Provenance. This horticultural term identifies the geographical source of the seed or plant. When purchasing container grown plants, make sure that they have been grown in your gardening zone, or as close to your region as possible. Buying apple trees from an Ohio nursery to grow in the Southeast will not be fruitful, because the northern variety will not be able to tolerate the South’s humid and hot climate. Purchase fruits and nut trees specifically grown for the region where the landscaping will be installed, especially fruits needing a set amount of chilling hours. Most vegetables are treated as annuals and can usually be grown throughout the year with warm and cold season varieties, although the season to plant them and the length of time to grow them will vary across the country.
Pollinators. This term covers two different types of pollination: plant pollinators and insect pollinators. When selecting fruit and nut trees, check to see how pollination occurs. Does the species need a different cultivar, a different sex—male or female—or multiple plants to ensure pollination takes place? If the plant needs insects for pollination, attract bees and butterflies with a perennial garden in your landscape design. Good choices for local pollinators are endemic native flowers, shrubs and trees. My favorite flowering plant species for bees and butterflies are African Blue Basil, Ocimum ‘African Blue,’ Mexican Heather, Cuphea hyssopifolia, Milkweed, Asclepsis spp., Salvia ‘Indigo Spires,’ Russian Sage, Perovskia atriplicifolia and Clover.
Persistence. When growing all plants, persistence is important to remember. Sometimes plants die. It just happens that sometimes diagnoses aren’t easy and—just like people—some plants are healthier than others. I subscribe to Tony Avent’s philosophy. Mr. Avent, renowned plant hunter and nurseryman, whose Plant Delight’s catalogs are gardening enthusiasts’ collectors’ items, is funny, but also reality-based: “I consider every plant hardy until I have killed it myself—at least three times,” he writes. His words remind me that even master gardeners and nurserymen’s plants sometimes die. Don’t give up. If you’ve assessed your site properly; selected the proper plants for the location, and done your best to maintain your landscape (with university-recommended practices), when a plant dies, try a new approach. Chances are you’ll get it right the next time.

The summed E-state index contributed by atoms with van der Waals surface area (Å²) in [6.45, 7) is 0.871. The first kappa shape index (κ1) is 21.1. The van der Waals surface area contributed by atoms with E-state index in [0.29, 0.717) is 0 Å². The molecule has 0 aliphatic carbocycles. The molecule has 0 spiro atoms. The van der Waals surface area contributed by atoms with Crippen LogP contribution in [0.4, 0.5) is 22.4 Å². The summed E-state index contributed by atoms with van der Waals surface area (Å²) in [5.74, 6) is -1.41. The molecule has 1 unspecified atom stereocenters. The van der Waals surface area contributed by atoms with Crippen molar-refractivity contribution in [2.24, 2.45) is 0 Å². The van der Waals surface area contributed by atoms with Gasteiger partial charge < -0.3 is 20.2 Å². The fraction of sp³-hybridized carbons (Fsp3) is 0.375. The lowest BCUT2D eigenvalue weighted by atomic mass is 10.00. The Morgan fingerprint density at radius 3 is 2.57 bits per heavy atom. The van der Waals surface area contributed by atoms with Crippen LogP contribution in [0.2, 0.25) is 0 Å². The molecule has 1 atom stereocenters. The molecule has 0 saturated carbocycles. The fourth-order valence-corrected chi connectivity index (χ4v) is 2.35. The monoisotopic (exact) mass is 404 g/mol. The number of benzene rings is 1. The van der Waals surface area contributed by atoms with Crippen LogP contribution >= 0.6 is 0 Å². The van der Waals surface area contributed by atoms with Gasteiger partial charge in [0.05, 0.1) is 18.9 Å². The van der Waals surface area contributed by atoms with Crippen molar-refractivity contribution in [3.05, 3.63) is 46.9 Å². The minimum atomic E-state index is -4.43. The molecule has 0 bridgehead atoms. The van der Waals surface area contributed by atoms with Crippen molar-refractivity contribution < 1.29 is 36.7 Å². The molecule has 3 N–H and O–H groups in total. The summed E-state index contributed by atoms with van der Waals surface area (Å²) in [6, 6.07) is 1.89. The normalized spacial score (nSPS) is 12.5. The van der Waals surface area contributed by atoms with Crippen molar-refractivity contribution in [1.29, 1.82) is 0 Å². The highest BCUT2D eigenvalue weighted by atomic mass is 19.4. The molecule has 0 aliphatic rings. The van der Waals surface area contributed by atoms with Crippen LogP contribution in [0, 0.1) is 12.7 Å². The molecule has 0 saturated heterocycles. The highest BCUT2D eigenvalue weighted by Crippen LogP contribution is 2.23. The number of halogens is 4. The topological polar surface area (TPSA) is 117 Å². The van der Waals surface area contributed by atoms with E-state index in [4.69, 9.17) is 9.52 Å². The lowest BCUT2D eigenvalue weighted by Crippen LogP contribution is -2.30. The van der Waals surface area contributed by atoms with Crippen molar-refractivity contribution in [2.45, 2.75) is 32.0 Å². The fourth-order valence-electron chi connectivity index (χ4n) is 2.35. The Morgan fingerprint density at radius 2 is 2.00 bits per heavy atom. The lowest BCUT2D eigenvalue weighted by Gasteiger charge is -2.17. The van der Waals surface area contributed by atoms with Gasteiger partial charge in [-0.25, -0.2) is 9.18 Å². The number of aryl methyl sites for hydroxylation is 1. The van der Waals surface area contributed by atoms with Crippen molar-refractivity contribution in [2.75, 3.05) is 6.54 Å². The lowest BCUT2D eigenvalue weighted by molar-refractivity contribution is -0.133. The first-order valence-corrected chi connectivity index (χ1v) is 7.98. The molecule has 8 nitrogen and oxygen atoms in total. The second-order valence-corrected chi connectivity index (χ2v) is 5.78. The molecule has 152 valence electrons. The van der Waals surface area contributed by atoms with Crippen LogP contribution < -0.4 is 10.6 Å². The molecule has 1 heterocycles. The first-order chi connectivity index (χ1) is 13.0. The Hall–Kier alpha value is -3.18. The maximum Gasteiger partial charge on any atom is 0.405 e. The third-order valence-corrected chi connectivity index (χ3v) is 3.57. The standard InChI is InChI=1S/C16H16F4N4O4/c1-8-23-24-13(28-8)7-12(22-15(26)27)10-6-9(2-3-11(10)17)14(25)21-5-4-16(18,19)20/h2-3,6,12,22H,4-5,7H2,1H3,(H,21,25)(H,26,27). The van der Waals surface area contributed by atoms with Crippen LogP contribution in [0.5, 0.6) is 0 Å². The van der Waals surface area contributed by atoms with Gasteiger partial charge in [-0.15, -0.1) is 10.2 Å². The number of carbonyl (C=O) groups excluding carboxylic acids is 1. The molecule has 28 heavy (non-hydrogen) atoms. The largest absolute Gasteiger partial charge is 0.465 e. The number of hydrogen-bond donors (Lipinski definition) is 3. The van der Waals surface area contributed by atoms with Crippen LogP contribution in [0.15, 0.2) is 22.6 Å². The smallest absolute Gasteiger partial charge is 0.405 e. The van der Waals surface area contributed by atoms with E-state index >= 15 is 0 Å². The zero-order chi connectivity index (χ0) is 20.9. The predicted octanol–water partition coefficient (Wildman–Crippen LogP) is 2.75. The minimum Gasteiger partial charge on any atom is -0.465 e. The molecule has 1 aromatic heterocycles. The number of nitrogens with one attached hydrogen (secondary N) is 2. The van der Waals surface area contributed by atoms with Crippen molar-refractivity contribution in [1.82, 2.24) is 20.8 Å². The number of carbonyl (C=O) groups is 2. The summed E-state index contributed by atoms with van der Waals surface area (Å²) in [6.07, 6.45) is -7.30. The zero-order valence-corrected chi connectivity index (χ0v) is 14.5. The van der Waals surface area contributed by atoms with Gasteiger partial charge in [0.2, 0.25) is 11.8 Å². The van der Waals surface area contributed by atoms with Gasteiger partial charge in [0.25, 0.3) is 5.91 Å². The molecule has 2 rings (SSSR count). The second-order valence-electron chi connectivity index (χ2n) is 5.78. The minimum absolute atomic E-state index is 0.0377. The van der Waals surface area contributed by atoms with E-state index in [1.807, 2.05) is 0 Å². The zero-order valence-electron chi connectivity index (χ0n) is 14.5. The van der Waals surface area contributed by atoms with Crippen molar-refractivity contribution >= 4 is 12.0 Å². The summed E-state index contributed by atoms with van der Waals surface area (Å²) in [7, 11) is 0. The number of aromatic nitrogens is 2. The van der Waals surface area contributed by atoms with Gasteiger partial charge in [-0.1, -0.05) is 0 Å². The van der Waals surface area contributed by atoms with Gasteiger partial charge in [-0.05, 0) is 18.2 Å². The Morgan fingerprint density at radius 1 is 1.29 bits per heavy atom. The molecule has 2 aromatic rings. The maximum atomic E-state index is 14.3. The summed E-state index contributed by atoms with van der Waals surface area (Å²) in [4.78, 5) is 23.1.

I visited a client named Mary, who asked me to review her landscape and suggest ideas to enhance her gardens. I eagerly strolled through Mary’s property. As she identified her areas of concern and her desires, I noticed a nice-sized vegetable and herb garden. As we leaned over the garden, she and I both plucked easily recognized but unlabeled herb leaves to taste and smell.
Finishing our conversation about the herb and vegetable garden, Mary moved on, but an emerging bright green onion or leek-type plant caught my eye. A devout onion enthusiast, I reached down and pulled a portion of the leaf off and popped it in my mouth and swallowed. Immediately, I knew I had done something awful. My mouth started to salivate and my throat tightened up. Meanwhile, I nonchalantly kept following Mary and nodding, wondering how was I going to get to the hospital. Visions of headlines banners touting “Well Known but Stupid Horticulturist Dies in Client’s Yard” streamed through my brain.
Finally, I wiped my mouth and politely asked, “Oh Mary, what is that growing next to the parsley?” She promptly responded: “Those are my daffodils; I refrigerated them for ten weeks, they’re going to be beautiful this year!” I coughed and thought, daffodils… every part of the daffodil is poisonous. My eyes watering and throat still tight, I ended the meeting, without an embarrassing close call of dying in a client’s yard, and got into my car. While still in the driveway, I managed to call the office secretary and said, “Anna, if I die before I get to the hospital, I’ve eaten a part of a daffodil.”
Fortunately, for myself and for my reputation, I stopped and bought a soda, and within 20 minutes, I was fine. I must not have eaten enough to cause me harm, because I had no side effects except for humiliation. And I could have just panicked at instinctively realizing the plant I had nibbled on shouldn’t have been eaten. Many common plants, such as the tomatoes, potatoes, cherries and almonds come from poisonous genera containing toxins in non-edible parts of the plant—but they are safe to eat when used correctly. Make sure that all plants that are in a designated edible landscaping area can be eaten, all poisonous plants are labeled, and that the homeowner is educated on the specific use of the plant. The moral of this story? Never plant poisonous plants in an edible landscape, unless you label them clearly and permanently.—Teresa Watkins